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Ironman of Stanford Women’s Cancer Center

Ironman of Stanford Women’s Cancer Center

ironmanOliver Dorigo, MD, PhD, loves training. The associate professor of obstetrics and gynecology has trained in medicine, surgery, gene therapy, molecular biology, laboratory research and clinical trials management. And that’s just for his day job(s), directing Stanford’s Division of Gynecologic Oncology and the gynecologic oncology program at the Stanford Women’s Cancer Center.

In his spare time Dorigo’s training has included enough running, biking and swimming to compete in 19 Ironman distance triathlons, the most recent being the 2013 Ironman World Championship, held in Kona, Hawaii in October. (For those keeping score, “Ironman distance” means a 2.4-mile swim, a 112-mile bicycle ride and a 26.2-mile run.)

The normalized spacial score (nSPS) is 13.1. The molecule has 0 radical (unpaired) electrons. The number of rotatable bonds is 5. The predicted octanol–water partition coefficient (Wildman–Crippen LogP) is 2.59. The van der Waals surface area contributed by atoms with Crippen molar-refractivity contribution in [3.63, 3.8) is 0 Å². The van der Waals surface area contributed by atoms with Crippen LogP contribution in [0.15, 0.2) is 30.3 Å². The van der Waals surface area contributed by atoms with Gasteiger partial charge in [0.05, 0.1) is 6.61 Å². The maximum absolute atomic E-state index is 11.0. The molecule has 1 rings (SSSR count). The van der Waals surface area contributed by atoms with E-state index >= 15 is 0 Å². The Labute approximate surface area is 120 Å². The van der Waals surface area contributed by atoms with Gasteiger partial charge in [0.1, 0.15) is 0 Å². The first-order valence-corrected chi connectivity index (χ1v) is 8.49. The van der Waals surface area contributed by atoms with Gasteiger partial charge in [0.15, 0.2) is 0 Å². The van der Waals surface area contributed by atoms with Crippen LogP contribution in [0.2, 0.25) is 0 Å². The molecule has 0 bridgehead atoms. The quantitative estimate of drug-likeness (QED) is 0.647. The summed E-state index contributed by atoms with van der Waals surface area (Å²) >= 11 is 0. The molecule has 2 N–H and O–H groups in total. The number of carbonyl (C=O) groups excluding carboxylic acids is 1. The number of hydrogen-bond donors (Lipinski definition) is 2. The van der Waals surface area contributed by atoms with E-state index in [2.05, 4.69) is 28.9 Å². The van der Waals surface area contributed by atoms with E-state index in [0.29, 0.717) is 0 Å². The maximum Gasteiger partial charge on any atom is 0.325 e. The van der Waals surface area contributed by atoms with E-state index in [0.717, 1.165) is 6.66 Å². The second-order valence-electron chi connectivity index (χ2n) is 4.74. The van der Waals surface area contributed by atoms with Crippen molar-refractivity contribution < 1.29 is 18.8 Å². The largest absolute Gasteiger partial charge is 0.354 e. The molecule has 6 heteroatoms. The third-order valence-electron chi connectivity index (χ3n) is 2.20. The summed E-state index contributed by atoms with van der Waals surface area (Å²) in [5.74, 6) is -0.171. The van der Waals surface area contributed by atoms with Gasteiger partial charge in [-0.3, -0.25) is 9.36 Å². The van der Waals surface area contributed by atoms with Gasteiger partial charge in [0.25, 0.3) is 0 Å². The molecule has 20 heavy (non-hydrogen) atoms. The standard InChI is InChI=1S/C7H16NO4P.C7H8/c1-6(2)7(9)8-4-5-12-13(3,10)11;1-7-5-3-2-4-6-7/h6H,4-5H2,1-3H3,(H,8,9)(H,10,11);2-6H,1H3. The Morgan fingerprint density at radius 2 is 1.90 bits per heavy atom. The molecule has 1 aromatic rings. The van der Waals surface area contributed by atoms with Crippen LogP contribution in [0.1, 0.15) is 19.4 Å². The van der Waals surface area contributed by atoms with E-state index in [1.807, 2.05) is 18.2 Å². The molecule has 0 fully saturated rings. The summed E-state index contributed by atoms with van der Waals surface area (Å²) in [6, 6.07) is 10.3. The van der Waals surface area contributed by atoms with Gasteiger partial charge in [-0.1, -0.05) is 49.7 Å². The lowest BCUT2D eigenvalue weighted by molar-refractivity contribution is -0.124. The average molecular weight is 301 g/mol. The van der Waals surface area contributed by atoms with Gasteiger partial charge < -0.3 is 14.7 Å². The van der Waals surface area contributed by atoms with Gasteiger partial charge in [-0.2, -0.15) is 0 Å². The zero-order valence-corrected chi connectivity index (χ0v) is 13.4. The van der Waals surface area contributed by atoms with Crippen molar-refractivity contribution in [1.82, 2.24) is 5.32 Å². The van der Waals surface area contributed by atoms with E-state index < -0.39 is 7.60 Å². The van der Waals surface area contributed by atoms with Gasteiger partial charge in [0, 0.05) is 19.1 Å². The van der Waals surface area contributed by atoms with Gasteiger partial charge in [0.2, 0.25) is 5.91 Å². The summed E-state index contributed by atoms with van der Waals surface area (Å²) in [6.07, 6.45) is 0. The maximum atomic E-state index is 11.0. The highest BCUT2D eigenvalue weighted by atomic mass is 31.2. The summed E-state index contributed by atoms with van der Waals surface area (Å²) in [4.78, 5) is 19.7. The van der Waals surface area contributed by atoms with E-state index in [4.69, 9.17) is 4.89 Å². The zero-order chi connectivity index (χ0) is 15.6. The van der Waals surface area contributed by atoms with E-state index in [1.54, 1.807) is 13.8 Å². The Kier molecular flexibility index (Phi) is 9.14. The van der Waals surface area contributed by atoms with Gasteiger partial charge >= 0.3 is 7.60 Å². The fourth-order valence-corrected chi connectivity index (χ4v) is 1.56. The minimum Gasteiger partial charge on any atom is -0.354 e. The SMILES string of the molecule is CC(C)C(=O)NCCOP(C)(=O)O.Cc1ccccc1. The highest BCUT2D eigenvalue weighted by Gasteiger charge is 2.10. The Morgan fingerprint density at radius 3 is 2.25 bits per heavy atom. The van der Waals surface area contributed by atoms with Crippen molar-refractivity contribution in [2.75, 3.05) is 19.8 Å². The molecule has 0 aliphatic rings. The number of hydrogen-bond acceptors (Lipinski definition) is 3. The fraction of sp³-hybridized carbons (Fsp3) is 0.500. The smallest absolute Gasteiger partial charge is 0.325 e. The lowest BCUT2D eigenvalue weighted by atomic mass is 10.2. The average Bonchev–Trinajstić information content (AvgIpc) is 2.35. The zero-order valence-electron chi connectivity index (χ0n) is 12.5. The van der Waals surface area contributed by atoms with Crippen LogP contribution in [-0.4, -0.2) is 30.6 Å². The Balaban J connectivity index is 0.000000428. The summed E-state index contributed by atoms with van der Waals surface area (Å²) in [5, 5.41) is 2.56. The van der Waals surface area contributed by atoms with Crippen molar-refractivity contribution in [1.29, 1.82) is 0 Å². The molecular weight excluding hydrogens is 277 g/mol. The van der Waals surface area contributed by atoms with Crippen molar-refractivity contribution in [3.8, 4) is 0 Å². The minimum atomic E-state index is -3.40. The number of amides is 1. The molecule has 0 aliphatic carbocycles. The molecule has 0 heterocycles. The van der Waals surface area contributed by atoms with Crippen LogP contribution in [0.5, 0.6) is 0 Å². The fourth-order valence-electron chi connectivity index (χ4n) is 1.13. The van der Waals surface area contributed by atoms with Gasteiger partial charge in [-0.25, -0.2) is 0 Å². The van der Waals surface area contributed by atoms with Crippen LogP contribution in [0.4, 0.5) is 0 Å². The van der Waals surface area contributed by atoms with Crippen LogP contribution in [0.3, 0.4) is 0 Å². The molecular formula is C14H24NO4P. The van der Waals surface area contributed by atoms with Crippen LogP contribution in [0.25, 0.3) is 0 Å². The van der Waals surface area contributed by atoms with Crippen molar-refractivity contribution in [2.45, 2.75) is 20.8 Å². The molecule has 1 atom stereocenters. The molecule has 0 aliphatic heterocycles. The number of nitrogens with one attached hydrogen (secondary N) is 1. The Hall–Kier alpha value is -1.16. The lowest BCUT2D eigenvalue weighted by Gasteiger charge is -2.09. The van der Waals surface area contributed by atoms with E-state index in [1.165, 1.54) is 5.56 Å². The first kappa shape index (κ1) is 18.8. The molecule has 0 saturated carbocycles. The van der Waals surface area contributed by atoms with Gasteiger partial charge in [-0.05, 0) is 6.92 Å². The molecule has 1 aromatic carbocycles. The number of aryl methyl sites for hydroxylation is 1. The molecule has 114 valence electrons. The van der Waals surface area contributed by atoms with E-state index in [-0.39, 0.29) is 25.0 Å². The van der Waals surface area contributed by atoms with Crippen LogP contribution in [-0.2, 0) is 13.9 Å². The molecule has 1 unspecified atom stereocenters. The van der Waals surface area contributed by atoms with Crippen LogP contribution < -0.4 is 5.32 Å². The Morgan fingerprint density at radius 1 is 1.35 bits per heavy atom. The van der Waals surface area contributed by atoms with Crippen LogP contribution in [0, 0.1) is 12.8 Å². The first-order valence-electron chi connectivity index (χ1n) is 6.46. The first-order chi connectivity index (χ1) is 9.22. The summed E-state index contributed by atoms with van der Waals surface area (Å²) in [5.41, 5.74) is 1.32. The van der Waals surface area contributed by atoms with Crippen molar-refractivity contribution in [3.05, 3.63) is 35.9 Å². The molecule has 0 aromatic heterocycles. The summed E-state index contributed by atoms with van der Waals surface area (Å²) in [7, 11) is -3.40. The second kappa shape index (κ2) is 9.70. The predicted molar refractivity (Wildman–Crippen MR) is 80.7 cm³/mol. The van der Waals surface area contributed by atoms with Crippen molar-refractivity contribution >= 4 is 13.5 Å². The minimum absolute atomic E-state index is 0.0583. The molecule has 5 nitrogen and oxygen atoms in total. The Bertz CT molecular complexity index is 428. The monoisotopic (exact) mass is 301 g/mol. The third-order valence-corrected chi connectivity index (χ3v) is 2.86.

Dorigo says the physical and psychological rigors of triathlon training have helped him professionally to overcome challenges and find solutions for success in difficult situations. And they are lessons he imparts to his patients. As he told me:

In every race, there is a moment when making another step forward seems almost impossible. However, with persistence and the right attitude, this step and all others necessary to reach the finish line will eventually happen. There’s just no giving up. And that’s exactly the attitude I convey to my cancer patients. Don’t give up; keep fighting! Otherwise, how does one ever know whether one could have reached the finish line?

Dorigo and his primary medical passion – ovarian cancer – are discussed in the latest edition (.pdf) of the Stanford Cancer Institute News.

Michael Claeys is the senior communications manager for the Stanford Cancer Institute.

Previously: Frontiers in the fight against ovarian cancer and Ovarian cancer biomarkers may enable personalized treatment, say Stanford scientists
Photo by Grayskullduggery

One Response to “ Ironman of Stanford Women’s Cancer Center ”

  1. Mark petersen Says:

    It would appear that my surgeon at Stanford does Ironman triathlons. I feel like an utter slacker in comparison. He will never have to tell me to “keep fighting” – that’s bred in the bone.

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